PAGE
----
CoverI. Intellectual Property1. James Boyle, “The Why of Intellectual Property”2. James Boyle, “Thomas Jefferson Writes a Letter”II. Free Software3. Richard Stallman, “What is Free Software?”4. Richard Stallman, “The GNU Project”III. Open Source5. Eric Raymond, “The Cathedral and the Bazaar”6. Eric Raymond, “Homesteading the Noosphere”IV. Open Content7. David Wiley, “About the Open Publication License”8. David Wiley, “Open Content: The First Decade”V. Defining Free9. Franklin D. Roosevelt, “The Four Freedoms Speech”10. Richard Stallman, “Four Freedoms”11. Erik Moller, “Freedom Defined”12. Bruce Perens, “Debian Free Software Guidelines”VI. Defining Open13. Bruce Perens, “The Open Source Definition”14. David Wiley, “Open Content”15. OKFN, “Open Definition”16. David Wiley, “The Access Compromise and the 5th R”17. David Wiley, “Open Definitions, Specificity, and Avoiding Bright Lines”VII. Open Source Software Licenses18. GNU General Public License19. BSD License20. MIT License21. Apache License22. Comparison of Open Source LicensesVIII. Open Content Licenses23. Creative Commons Licenses24. GNU Free Documentation License25. Open Publication LicenseIX. Open CourseWare26. Charles Vest, “Disturbing the Educational Universe: Universities in the Digital Age — Dinosaurs or Prometheans?”27. History of MIT OCW28. MIT OCW Evaluation Report (2005)29. MIT Reaches OCW Milestone30. David Wiley, “OpenCourseWars”X. Open Educational Resources31. UNESCO Forum on the Impact of Open Courseware for Higher Education in Developing32. Cape Town Open Education Declaration33. UNESCO, “2012 Paris OER Declaration”34. Wiley, Bliss, and McEwen, “Open Educational Resources: OER Literature Review”35. Boston Consulting Group, “Open Educational Resources: The OER Ecosystem”XI. Open Textbooks36. Nicole Allen, “Open Textbooks: A Cover to Cover Solution: How Open Textbooks are the Path to Affordability”37. Frydenberg and Matkin, “Open Textbooks: Why? What? How? When?”XII. Research in Open Education38. OER Research Hub39. Open Education Group40. Marshall Smith, “Ruminations on Research on OER”XIII. The Economics of Open41. Yochai Benkler, “Coases Penguin, or Linux and The Nature of the Firm”42. Yochai Benkler, “Common Wisdom: Peer Production of Educational Materials”43. Yochai Benkler, “‘Sharing Nicely’: On shareable goods and the emergence of sharing as a modality of economic production”XIV. Open Business Models44. Eric Raymond, “The Magic Cauldron”45. OSI, “Open Source Case for Business”46. Various, “A Summer 2014 Conversation on Business Models in Open Education”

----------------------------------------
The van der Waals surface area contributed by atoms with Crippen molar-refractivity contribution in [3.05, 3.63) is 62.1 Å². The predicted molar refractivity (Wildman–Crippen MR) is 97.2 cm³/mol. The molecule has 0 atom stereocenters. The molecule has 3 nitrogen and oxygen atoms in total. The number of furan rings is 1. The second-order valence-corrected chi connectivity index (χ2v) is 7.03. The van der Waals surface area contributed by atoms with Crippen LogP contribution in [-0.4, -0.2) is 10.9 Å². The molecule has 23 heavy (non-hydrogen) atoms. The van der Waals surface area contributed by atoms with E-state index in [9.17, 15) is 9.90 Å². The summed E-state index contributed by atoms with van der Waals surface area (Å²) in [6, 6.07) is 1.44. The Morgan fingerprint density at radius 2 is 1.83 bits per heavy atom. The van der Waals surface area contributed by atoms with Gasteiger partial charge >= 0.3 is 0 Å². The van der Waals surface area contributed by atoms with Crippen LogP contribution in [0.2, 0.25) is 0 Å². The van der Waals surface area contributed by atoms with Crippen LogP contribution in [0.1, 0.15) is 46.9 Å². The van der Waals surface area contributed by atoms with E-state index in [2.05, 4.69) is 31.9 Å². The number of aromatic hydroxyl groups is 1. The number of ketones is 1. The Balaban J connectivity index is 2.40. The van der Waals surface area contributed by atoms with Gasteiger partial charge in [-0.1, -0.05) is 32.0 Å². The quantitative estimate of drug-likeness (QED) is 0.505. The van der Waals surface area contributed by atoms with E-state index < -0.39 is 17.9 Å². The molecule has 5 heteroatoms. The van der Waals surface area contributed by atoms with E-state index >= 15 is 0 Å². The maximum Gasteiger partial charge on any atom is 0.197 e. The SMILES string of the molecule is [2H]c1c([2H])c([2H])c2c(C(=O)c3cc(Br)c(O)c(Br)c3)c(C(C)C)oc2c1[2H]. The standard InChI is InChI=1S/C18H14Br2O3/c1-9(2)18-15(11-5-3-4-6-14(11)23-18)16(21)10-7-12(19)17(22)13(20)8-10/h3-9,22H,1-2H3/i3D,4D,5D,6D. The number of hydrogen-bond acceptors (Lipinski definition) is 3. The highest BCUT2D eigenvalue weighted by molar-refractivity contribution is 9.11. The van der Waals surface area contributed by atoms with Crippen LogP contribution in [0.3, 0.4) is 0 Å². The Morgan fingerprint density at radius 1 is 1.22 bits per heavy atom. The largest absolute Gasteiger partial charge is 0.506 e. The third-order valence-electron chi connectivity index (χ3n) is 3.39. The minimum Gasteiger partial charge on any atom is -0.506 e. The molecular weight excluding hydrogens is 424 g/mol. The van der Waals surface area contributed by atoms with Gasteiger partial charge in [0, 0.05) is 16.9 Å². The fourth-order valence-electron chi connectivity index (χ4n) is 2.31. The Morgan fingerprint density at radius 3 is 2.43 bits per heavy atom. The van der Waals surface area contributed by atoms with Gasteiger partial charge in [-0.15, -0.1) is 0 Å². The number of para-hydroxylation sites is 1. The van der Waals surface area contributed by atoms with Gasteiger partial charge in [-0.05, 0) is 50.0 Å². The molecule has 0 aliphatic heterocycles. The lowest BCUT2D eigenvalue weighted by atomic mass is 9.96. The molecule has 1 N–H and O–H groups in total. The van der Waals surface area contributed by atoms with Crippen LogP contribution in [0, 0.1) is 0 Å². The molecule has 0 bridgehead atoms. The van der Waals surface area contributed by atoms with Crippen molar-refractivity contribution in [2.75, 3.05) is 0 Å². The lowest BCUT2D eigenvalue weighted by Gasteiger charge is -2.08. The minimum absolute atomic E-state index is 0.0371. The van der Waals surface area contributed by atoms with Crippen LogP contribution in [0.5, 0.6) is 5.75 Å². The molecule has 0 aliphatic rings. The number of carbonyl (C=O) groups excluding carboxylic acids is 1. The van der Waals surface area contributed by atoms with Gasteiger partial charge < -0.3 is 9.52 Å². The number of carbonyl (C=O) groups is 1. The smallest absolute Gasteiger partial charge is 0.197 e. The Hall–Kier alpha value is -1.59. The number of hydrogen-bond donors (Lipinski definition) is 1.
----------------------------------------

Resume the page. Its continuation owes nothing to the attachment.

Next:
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Yochai Benkler, “Common Wisdom: Peer Production of Educational Materials”

Read the article at https://edtechbooks.org/-mJYX

Background

This paper was commissioned by The Center for Open and Sustainable Learning at Utah State University. It was first presented at Advancing the Effectiveness and Sustainability of Open Education, the 17th Annual Instructional Technology Institute at Utah State University, September 30, 2005.

Key Points

Yochai Benkler is answering the question: is peer production suitable for educational resources? He discusses the limits and the barriers to creating educational resources. He also talks about the strategies and innovations that might improve development. The two main reasons he supports this  are to provide education everywhere and especially in the poorest countries.

There are two different types of production that he addresses. Commons-based and Peer-based. Commons based is when inputs are received from the commons and no one has exclusive rights. Peer-based production is similar but it adds an element of coordination.

Discrete learning objects is the term he uses to describe the most basic educational resource. He says that the reason that peer production of these objects is because of three reasons. Cost reduction, diverse motivations, and cheap, ubiquitous internet access. Because the creation of these objects is so easy the problem is sorting them so they can be useful. This problem can be solved by a system that has self-archiving and tagging tools. Or it can be done through peer production.

Higher order materials such as textbooks are harder to make in this fashion because they are not as modular. Wikipedia is a good example of a higher order material but it is an encyclopedia and not a textbook. A textbook requires themes, approaches and theories to run through the material.

WikiBooks tried to use their model to create textbooks but they have had little success because textbooks aren’t as modular as an encyclopedia. People have tried to write open textbooks collaboratively but they haven’t succeeded because once broken down to smaller levels of granularity textbooks can’t be put back together because they are  too granular and the transaction cost is too high.

Discussion Questions

  1. Why have textbooks historically been more difficult to create by means of peer-production? What do you think is the ideal contribution size to successfully peer-produce an open textbook?
  2. When might commons-based production be more valuable than peer-based production? Why?
  3. How would the creation of a tool that can successfully create open textbook through peer-based production change education?